While the control profile offers insight into the types of directly-controlled nodes in terms of their topological location, it offers no direct insight into the *degeneracy* of control: there are generally many solutions to the maximum matching of a network. In other words, many combinations of nodes may be chosen for direct control. Furthermore, determining the maximum matching involves not only a set of directly-controlled nodes, but also a set of *matched edges*, which constitute *control signal paths* (see Fig. 1, Methods). It is therefore of interest to assess the importance of both nodes and edges in the set of all of the so-called *minimal control topologies* (MCTs). Specifically, here we wish to determine if a node is *always, sometimes*, or *never* directly controlled among all maximum matchings (i.e., across all MCTs). Similarly, we wish to determine if an edge is *always, sometimes*, or *never* on a control signal path.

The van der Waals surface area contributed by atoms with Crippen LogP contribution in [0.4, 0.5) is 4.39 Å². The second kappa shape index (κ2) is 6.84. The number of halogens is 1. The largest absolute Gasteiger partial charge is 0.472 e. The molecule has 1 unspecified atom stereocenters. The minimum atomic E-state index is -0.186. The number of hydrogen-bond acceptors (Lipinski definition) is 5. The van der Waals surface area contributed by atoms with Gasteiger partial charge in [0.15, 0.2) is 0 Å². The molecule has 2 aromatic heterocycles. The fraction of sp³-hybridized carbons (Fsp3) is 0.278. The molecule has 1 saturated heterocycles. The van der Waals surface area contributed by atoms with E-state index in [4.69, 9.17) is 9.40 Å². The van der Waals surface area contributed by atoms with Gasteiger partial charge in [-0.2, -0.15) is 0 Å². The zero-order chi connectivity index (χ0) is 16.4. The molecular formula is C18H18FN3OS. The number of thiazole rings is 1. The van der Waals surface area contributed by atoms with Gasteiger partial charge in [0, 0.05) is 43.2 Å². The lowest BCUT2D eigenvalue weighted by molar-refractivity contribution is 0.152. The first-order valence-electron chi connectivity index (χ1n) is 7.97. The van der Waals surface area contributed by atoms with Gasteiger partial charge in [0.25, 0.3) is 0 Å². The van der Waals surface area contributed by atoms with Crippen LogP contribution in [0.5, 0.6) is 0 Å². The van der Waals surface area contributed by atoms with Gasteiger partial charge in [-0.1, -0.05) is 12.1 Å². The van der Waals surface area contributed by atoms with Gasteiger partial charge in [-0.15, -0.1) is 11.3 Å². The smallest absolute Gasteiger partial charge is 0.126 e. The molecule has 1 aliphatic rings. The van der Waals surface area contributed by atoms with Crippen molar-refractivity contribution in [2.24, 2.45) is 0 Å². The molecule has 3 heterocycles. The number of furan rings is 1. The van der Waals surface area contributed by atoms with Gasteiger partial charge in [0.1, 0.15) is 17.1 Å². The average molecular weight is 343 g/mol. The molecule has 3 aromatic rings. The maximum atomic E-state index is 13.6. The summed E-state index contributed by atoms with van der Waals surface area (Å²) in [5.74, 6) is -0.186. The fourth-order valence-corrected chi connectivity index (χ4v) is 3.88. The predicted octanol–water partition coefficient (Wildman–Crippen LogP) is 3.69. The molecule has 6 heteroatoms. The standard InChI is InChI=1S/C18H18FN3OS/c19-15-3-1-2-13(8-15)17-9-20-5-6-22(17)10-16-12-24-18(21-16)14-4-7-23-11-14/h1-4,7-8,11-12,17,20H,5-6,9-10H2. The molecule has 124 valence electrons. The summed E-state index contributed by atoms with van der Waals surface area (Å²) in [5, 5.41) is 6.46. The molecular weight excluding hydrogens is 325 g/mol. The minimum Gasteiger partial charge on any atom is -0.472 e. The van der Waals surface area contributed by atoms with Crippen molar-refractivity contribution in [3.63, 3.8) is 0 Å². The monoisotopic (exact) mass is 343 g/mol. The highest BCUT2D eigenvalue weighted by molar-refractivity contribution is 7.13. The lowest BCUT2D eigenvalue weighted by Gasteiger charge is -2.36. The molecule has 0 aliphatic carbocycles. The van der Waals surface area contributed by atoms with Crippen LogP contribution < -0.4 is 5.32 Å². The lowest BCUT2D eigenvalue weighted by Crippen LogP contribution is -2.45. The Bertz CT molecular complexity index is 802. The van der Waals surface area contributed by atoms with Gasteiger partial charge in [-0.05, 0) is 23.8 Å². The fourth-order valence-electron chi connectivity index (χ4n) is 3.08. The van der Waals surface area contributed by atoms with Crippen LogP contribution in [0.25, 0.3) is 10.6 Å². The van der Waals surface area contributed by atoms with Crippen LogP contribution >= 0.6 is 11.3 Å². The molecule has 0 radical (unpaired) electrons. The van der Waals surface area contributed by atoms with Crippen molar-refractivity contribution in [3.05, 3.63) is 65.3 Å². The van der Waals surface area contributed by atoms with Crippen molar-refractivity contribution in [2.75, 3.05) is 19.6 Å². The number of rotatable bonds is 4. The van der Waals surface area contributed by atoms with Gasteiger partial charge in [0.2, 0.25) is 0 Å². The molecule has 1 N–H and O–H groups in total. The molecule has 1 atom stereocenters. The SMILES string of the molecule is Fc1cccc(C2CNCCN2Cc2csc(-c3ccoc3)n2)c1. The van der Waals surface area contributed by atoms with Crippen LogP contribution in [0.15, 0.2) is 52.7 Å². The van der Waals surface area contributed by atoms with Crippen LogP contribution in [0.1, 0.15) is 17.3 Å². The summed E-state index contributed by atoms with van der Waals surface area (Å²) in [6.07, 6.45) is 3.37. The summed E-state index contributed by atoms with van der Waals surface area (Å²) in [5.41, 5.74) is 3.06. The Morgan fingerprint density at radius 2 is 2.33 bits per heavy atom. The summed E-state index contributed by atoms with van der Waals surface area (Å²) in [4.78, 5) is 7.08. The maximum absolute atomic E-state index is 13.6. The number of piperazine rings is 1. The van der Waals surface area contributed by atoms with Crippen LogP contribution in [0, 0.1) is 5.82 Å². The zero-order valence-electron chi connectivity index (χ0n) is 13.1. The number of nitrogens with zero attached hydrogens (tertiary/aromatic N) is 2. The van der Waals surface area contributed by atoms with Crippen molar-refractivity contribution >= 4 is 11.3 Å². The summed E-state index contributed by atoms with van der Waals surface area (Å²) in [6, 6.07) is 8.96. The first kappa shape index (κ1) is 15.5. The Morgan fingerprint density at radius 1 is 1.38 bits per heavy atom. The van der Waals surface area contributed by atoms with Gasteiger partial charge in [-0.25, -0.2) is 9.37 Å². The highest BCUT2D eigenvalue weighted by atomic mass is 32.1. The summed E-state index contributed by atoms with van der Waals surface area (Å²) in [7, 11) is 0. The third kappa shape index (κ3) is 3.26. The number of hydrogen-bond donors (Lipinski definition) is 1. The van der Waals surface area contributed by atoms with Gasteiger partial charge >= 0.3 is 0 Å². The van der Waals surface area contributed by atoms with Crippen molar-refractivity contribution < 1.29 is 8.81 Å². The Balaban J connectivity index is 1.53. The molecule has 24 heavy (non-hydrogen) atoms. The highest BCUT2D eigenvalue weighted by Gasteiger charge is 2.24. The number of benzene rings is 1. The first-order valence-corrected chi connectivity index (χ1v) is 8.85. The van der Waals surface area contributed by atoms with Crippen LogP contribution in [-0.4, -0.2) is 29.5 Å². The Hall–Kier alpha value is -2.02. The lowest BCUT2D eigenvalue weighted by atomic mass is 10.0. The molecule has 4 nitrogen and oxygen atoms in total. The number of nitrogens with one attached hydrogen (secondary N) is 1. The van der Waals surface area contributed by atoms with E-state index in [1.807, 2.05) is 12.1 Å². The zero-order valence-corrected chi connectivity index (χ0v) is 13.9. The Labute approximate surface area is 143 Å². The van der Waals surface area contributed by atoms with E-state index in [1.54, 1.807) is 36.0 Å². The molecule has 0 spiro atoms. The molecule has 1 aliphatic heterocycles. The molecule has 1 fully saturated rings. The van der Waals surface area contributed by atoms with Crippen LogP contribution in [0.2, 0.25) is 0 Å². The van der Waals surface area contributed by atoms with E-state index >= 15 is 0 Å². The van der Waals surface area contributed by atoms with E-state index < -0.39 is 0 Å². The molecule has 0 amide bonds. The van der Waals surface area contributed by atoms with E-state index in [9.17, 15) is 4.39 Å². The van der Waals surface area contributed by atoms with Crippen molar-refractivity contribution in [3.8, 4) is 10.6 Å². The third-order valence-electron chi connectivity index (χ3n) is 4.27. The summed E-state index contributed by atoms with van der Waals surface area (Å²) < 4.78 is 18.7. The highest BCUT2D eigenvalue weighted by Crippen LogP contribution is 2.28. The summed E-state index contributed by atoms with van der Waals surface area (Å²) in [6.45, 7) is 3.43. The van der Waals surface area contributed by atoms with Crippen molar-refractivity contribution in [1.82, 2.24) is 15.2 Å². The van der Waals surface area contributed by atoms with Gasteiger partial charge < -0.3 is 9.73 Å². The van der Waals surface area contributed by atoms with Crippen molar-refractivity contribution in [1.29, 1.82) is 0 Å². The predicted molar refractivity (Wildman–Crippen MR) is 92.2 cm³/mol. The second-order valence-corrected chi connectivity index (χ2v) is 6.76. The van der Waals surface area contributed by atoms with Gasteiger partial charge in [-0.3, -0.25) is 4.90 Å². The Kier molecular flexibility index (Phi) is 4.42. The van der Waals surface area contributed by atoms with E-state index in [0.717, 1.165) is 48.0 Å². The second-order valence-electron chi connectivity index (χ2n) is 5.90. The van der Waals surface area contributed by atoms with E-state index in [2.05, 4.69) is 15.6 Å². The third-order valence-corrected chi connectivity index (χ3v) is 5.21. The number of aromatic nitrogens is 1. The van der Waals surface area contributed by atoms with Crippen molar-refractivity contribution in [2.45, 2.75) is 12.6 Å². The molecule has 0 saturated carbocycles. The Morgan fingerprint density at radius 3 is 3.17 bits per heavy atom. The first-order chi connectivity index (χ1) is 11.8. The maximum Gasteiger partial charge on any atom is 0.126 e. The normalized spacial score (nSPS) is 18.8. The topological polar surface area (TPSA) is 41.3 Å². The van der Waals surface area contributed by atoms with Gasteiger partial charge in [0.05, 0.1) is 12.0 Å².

Our contributions in this report are three-fold. First, we leverage the methodology of Jia *et al*.^{21} to characterize a new network-level statistic capturing the fraction of nodes that are always, sometimes, or never directly controlled (*υ*_{a}, *υ*_{s}, and *υ*_{n}, respectively). We then develop a new method using a similar approach to assign a network-level statistic capturing the fraction of edges that always, sometimes, or never belong to the set of matched edges (fractions *ε*_{a}, *ε*_{s}, and *ε*_{n}, respectively). These new quantities echo the spirit of the control profile, which is a unique network-level statistic that captures the fraction *of controls* due to different functional structures. In contrast, these new quantities capture the fraction *of nodes and edges* that participate in the process of control signal dissemination through the network in varying ways. Thus the third contribution of this work is to provide insight into the connections between the functional classification of the control configuration (given by the control profile) and the degeneracy of the control configuration allowed by the network structure (captured by the statistics proposed in this report). Notably, we show that the existence of many internal dilations correlates with many edges *never* existing on a control path, suggesting that internal dilations tend to restrict the flexibility with which control signals propagate through a network. Finally, we apply the methodology of this report to the T-LGL leukemia signaling network and show broad agreement between the metrics introduced herein and existing experimental, computational, and analytical work that has identified nodes whose control play a pivotal role in the behavior of the network. While (as noted above) it is known that the study of structural controllability has some applications to systems characterized by nonlinear dynamics, the above-summarized results provide additional evidence suggesting that the methodology described in this report may be used in other biological networks to predict network components essential for control, with potentially broad applications to network medicine.